5.    Field, T., Hernandez-Reif, M., Diego, M and Fraser, M. (2007). ‘Lower back pain and sleep disturbance are reduced following massage therapy’. Journal of Bodywork and Movement Therapies. 11(2):141-145. 
6.    Hernandez-Reif, M., Field, T., Krasnegor, J. and Theakston, H. (2001). ‘Lower back pain is reduced and range of motion increased after massage therapy’. International Journal of Neuroscience. 106:131-145.
7.    Hopper, D., Conneely, M., Chromiak, F. , et al. (2005). ‘Evaluation of the effect of two massage techniques on hamstring muscle length in competitive female hockey players’. Phys Ther Sport. 6:137-145. 
8.    Leivadi, S., Hernandez-Reif, M., Field, T., et al. (1999). ‘Massage therapy and relaxation effects on university dance students’. Journal of Dance Medicine and Science. 3 (3), pp. 108-12
9.    Negahban, H., Rezaie, S., Goharpey, S. (2013). ‘Massage therapy and exercise therapy in patients with multiple sclerosis: a randomized controlled pilot study’. Clin Rehabil. 27(12):1126-36. 
10.    Preyde, M. (2000). ‘Effectiveness of massage therapy for subacute low-back pain: a randomized controlled trial’. CMAJ : Canadian Medical Association Journal = Journal de l’Association Medicale Canadienne. 162(13):1815–20.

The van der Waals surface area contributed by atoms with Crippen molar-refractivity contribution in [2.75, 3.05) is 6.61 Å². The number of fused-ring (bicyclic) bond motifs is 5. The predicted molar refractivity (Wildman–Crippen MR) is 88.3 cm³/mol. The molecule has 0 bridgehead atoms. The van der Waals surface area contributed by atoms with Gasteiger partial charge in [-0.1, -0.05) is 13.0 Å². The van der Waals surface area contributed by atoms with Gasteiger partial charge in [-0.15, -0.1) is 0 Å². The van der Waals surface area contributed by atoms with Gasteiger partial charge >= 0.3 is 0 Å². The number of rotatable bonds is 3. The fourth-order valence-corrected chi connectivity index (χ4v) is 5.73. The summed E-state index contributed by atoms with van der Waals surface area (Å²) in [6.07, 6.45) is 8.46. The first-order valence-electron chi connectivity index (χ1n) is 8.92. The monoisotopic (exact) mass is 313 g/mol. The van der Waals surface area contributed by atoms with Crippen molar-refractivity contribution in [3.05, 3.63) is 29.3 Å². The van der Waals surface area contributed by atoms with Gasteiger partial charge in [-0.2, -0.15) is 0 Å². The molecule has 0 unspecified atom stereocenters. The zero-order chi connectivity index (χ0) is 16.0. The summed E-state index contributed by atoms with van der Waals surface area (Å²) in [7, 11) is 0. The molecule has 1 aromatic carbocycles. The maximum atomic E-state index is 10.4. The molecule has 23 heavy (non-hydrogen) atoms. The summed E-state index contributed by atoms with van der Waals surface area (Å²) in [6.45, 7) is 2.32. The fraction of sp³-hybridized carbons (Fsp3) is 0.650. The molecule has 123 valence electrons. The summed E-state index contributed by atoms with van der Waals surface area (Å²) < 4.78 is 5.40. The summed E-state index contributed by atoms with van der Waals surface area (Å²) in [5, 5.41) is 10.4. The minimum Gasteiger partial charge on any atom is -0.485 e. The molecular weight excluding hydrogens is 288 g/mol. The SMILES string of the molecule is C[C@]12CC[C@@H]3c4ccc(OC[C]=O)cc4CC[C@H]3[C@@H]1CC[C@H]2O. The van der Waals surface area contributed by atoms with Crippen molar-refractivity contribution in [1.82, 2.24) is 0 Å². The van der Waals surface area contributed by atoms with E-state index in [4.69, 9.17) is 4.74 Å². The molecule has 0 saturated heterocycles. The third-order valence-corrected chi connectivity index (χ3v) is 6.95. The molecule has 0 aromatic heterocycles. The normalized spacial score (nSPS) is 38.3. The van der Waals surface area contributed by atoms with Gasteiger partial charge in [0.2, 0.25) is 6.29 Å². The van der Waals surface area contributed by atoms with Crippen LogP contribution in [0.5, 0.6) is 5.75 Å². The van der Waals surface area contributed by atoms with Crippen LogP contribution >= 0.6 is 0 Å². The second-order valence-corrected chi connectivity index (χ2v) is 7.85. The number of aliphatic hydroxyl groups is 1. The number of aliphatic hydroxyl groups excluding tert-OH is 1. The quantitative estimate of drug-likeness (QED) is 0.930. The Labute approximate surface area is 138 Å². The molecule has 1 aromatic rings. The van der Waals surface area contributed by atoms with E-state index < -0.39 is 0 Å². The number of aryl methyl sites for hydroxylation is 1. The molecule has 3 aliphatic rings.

11.    Quinn, C., Chandler, C., Moraska, A. (2002). ‘Massage Therapy and Frequency of Chronic Tension Headaches’. American Journal of Public Health. 92(10):1657-1661.
12.    Sherman, K.J., Cook, A.J., Wellman, R.D., et al. (2014). ‘Five-week outcomes from a dosing trial of therapeutic massage for chronic neck pain’. Ann Fam Med. 12(2):112-20.
13.    Schroeder, B., Doig, J., Premkumar, K. (2014). ‘The effects of massage therapy on multiple sclerosis patients' quality of life and leg function’. Evid Based Complement Alternat Med. 2014:640916.
14.    Visconti, L. et al. (2014). ‘Effect of massage on DOMS in ultramarathon runners: A pilot study’. Journal of Bodywork and Movement Therapies. (article in press).
15.    Weerapong, P., Hume, P.A., Kolt, G.S. (2005). ‘The mechanisms of massage and effects on performance, muscle recovery and injury prevention’. Sports Med. 35(3):235-56.